Winnicott on the Child

Winnicott on the Child

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by D.w. Winnicott, D. W. Winnicott, T. Berry Brazelton
     
 

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This delightful book presents a selection of D. W. Winnicott's best writing about children. The remarkable, enduring essays from Babies and Their Mothers and Talking to Parents are here combined with several hard-to-find gems of insight into the world of the child. Each piece was written for a wide audience of parents, childcare professionals, and teachers. In his

Overview


This delightful book presents a selection of D. W. Winnicott's best writing about children. The remarkable, enduring essays from Babies and Their Mothers and Talking to Parents are here combined with several hard-to-find gems of insight into the world of the child. Each piece was written for a wide audience of parents, childcare professionals, and teachers. In his empathic and witty way, Winnicott ranges over such timeless topics as the mother/infant relationship, trust, instilling a sense of security, negativism, jealousy and moral development. Now, in one volume, anyone who cares about children can enjoy the wisdom of a man many consider to be the most important psychoanalyst since Freud.A Merloyd Lawrence Book

Editorial Reviews

Oliver Sacks
He was a man who could be 'popular' and completely accessible without ever ceasing to be profound, a man who ranged audaciously far and wide in the realms of thought but who always came back to home base, the psychology of the child.
New York Times Book Review
Library Journal
Before Benjamin Spock and T. Berry Brazelton made a name for themselves, Winnicott (l896-1971) was considered the best pediatrician/psychoanalyst writing about children. The Briton made over 50 broadcasts for the BBC between 1939 and 1962 and wrote more than 20 works. Collected here for the first time in one volume are 26 of his best-known essays, all of which were previously published in one form or another. Spock, Brazelton, and Stanley Greenspan wrote introductions for each of the three sections ("Babies and Their Mothers," "Talking to Parents," and "The Child in the Family"). Winnicott is not an advice-dispenser; rather, he offers insights and observations into babies' emotions and intellect. He places high value on the role of a mother in nurturing her child's psychological development. While his style is conversational and gentle, he quietly probes the ideas of trust, security, jealousy, and early relationships. The result is worthy reading for mothers, students of child development, and others seeking something deeper than a quick-fix handbook.-Linda Beck, Indian Valley P.L., Telford, PA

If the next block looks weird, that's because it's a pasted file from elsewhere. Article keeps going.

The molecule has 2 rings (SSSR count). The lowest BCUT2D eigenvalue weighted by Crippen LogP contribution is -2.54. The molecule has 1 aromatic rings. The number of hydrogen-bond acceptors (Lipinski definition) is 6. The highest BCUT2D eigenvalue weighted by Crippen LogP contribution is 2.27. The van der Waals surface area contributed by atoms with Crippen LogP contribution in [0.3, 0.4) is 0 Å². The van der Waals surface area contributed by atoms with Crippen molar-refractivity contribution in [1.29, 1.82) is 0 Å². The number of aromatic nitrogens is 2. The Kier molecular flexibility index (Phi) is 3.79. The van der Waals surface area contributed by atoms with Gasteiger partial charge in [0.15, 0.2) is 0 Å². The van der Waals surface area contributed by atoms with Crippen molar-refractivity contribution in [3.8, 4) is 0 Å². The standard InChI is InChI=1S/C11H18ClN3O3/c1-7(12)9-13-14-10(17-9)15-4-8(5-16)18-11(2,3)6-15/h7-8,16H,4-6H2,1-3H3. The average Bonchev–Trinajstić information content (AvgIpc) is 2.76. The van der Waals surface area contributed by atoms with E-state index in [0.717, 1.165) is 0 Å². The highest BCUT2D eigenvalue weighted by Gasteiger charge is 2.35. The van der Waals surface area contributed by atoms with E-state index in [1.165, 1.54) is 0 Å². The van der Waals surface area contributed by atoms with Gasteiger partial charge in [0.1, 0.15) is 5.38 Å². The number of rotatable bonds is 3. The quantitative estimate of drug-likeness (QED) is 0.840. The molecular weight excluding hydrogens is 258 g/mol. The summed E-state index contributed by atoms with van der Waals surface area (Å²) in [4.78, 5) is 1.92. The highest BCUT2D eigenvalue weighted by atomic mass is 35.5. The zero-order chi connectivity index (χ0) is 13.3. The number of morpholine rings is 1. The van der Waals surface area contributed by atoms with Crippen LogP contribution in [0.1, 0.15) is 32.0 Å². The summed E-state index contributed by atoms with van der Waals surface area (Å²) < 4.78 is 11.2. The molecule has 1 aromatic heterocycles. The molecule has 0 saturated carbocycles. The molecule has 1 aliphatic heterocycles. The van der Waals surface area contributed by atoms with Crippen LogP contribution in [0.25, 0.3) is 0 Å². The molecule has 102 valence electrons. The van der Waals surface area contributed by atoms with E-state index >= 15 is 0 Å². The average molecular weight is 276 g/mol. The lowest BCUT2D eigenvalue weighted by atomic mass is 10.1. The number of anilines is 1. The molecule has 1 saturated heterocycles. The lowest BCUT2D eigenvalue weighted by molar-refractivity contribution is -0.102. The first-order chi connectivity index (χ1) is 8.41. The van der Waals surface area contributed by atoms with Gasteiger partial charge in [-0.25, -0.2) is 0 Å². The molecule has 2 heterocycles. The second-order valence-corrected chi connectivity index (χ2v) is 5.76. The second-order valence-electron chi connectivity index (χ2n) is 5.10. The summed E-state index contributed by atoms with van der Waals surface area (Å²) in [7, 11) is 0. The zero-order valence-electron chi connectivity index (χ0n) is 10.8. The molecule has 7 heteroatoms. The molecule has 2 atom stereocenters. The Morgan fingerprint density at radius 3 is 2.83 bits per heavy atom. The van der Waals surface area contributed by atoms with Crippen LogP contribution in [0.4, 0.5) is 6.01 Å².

This volume reproduces 26 essays by the late child psychologist Winnicott. The essays seem primarily aimed at expectant and new parents, offering advice based on Winnicott's understanding of psychology and child development. With the exception of six essays on the child's life in the family, these essays have previously been published as Babies and Their Mothers (1987) and Talking to Parents (1993). Three heavyweights of the child development world (Brazelton, Greenspan, and Spock) provide introductions Annotation c. Book News, Inc., Portland, OR

Product Details

ISBN-13:
9780738207643
Publisher:
Da Capo Press
Publication date:
08/29/2002
Pages:
272
Sales rank:
1,345,674
Product dimensions:
5.94(w) x 9.14(h) x 0.69(d)

What People are saying about this

Marshall H. Klaus
What I find most enjoyable is Winnicott's enthusiastic, optimistic tone and his appreciation of a mother's natural talents.

Meet the Author


D. W. Winnicott (1896-1974), pediatrician and psychoanalyst, influenced several generations in the fields of child psychiatry, social work, and child development as well as psychoanalysis. He is known especially for his bold and brilliant imagination, and his unique, even poetic style.

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5 out of 5 based on 0 ratings. 1 reviews.
Guest More than 1 year ago
in my opinion. This selection of Winnicott's essays offers a foundation for anyone seeking to understand and support the natural development of children and their parents. Winnicott's work and writing give us license to 'allow nature to take it's course.'